Mr. Schneiderman said traffic would be a major stumbling block. “You are not going to put in a light and make traffic go away,” he said, suggesting that cars could back up to State Highway 24 in Hampton Bays and other feeder roads, including County Road 39 and Tuckahoe Road near the Stony Brook Southampton campus, where Stony Brook Southampton Hospital is planning to build a new facility itself.
The supervisor said he had received about a dozen emails this week from constituents opposing the plan, with some even threatening to leave town if the casino is built.
Mr. Polite said any comments from the supervisor regarding the business model were purely “speculation on his part. He is not in the casino business and he hasn’t been part of any of the feasibility studies we have done.”
He added the tribe would do its best to mitigate traffic but said he found it ironic that the leader of a town that has approved development for years and been responsible for traffic tie-ups that exist now would suddenly be worried about people having “to wait an extra 20 minutes.”
Bob Deluca, the president of the Group for the East End, said it went without saying that the proposal would have environmental impacts, from traffic to wastewater generation, but he said Southampton Town should not be surprised the tribe is taking action.
He pointed to the town’s approval over the tribe’s objections of the Parrish Pond subdivision two decades ago on a site across the road from the Shinnecock territory as a key moment in the relationship.
“I think that was the straw that broke the camel’s back,” he said. “I think the tribe said, ‘That’s it. We’ve tried a million ways to explain the importance of this property and you keep ignoring us.’” He said it was only after Parish Pond when the tribe started to push for a casino.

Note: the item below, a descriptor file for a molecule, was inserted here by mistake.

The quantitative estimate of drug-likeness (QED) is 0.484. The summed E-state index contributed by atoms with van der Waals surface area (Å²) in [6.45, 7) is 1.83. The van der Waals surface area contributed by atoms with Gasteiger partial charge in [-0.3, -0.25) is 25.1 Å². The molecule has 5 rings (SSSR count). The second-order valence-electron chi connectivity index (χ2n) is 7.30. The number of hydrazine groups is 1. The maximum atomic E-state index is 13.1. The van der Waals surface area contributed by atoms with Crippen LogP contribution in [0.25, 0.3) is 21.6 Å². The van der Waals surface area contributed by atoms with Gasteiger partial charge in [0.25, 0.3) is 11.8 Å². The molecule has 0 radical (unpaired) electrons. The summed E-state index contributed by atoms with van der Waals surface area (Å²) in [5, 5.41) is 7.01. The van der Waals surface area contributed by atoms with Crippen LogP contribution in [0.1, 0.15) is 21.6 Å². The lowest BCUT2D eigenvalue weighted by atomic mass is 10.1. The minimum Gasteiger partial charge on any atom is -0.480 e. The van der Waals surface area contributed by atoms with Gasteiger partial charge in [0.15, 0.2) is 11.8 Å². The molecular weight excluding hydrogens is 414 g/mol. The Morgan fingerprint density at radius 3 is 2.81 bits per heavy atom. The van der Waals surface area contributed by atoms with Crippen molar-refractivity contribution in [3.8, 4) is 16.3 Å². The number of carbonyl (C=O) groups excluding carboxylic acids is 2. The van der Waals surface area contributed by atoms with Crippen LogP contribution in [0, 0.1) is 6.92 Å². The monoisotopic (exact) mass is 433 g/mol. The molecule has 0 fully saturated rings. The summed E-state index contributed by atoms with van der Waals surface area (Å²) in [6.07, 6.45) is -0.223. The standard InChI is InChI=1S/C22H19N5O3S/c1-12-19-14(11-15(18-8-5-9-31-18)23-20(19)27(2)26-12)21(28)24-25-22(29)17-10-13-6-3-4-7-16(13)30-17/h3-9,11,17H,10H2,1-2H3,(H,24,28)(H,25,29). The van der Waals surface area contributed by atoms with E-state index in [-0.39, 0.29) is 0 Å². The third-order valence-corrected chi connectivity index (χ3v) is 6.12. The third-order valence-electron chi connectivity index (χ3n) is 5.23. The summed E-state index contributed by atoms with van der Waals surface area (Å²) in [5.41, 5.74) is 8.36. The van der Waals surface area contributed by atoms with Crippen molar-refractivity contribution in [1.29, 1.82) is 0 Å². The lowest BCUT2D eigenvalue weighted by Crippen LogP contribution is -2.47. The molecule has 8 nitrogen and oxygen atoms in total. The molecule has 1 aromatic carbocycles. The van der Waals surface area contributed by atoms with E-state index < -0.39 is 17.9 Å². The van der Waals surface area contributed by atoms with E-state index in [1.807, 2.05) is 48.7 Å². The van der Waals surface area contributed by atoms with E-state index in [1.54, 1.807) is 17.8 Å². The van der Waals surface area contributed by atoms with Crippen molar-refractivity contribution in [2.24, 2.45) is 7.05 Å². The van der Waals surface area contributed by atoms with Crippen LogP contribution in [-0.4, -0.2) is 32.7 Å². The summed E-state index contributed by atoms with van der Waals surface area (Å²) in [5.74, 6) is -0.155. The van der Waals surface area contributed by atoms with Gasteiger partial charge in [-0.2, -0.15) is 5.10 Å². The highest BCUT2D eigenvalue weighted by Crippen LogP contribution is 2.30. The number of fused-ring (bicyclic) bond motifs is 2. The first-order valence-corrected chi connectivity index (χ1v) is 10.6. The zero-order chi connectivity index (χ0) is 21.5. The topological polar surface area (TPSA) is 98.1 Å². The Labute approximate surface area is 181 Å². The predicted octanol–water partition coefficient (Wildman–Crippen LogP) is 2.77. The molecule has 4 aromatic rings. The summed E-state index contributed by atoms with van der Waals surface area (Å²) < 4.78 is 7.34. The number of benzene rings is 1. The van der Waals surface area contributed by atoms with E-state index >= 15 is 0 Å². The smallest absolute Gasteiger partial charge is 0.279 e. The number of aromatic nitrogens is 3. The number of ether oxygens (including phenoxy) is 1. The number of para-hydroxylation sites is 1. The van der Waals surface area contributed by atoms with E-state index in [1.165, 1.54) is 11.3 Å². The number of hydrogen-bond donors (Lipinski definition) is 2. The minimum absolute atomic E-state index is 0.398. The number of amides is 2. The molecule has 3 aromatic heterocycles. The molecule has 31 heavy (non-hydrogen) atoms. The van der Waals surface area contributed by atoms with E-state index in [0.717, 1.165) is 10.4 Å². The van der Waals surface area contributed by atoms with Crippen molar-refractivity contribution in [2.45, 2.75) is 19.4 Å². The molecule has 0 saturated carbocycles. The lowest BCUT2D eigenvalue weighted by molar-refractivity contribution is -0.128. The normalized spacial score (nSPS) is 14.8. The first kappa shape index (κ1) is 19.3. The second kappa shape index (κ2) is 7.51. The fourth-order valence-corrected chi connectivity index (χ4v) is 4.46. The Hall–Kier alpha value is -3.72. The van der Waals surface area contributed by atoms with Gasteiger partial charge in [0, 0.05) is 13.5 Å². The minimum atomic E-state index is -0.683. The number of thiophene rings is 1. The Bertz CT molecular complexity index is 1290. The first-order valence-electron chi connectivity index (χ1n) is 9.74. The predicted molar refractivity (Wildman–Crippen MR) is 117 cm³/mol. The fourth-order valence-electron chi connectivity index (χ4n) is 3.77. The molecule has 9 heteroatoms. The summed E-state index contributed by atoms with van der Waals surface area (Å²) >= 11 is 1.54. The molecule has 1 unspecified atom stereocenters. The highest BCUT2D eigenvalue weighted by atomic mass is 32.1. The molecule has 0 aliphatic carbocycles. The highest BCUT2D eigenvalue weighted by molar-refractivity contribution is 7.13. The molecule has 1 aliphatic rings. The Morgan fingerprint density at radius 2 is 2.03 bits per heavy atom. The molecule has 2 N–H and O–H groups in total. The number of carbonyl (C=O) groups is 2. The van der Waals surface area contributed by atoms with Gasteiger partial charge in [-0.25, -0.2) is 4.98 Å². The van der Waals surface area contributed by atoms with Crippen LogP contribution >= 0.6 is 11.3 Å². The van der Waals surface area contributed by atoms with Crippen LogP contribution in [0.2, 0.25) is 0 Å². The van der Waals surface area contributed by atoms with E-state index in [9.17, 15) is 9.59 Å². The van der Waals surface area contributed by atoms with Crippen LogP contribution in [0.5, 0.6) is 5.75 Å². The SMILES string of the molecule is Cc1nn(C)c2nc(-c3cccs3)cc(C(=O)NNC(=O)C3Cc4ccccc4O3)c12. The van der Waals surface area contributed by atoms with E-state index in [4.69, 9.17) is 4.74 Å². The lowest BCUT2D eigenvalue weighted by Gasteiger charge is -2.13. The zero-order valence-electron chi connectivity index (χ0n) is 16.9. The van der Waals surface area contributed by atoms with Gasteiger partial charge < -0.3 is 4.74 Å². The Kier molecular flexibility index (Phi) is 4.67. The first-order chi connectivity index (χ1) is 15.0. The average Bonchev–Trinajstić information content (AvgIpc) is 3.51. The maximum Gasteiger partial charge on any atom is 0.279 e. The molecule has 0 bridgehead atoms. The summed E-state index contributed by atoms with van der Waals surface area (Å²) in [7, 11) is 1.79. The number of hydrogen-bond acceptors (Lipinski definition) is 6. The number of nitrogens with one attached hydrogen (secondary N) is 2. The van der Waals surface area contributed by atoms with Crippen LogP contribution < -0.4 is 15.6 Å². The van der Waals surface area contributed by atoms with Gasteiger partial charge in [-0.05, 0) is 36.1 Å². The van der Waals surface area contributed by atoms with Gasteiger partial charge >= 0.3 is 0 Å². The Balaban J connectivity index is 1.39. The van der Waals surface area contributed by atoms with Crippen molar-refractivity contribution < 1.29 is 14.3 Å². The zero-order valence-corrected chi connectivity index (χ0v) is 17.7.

He held out hope that the town and state could find a creative way to perhaps buy the development rights to a portion of the Westwoods property to provide the tribe with a revenue stream while it sought other economic development options.
“These guys have been saying for years they needed help or this was going to be the end result,” he said.
Mr. Schneiderman has been among those asking if the tribe is seeking to use the threat of a casino as leverage to get the state to award it one of an estimated three casino contracts being considered for downstate locations by 2023.
State Assemblyman Fred W. Thiele Jr. said lobbyists for commercial gaming companies have been leaning on the state to move up the 2023 date and end a prohibition against allowing a casino to be developed in New York City, but he did not know if the tribe stood to gain from such a change.
“I do know it is on the radar screen,” he said of the state’s interest in finding new sources of revenue in the wake of the economic devastation caused by the coronavirus pandemic. “But I’m not sure the governor’s office or his agencies have ever given the tribe the time of day when it comes to discussing gaming facilities.”
Reached Monday, Todd Ullrich, the owner of the Tidewater Pub, a restaurant and bar next to the Shinnecock’s territory, said he had heard rumors of the tribe building a casino for years. “It would be interesting if they decide to go through with it,” he said. “If something like that came along, hopefully we’d sell a lot more food. Anything like that — the hospital being built down the street — would be good for business.”
Larry Hoffman, the president of the Southampton Business Alliance, said his group would meet next week and said the casino would most likely be a topic of interest. He referred calls to the group’s executive director, Sheryl Heather, but she was not immediately available for comment.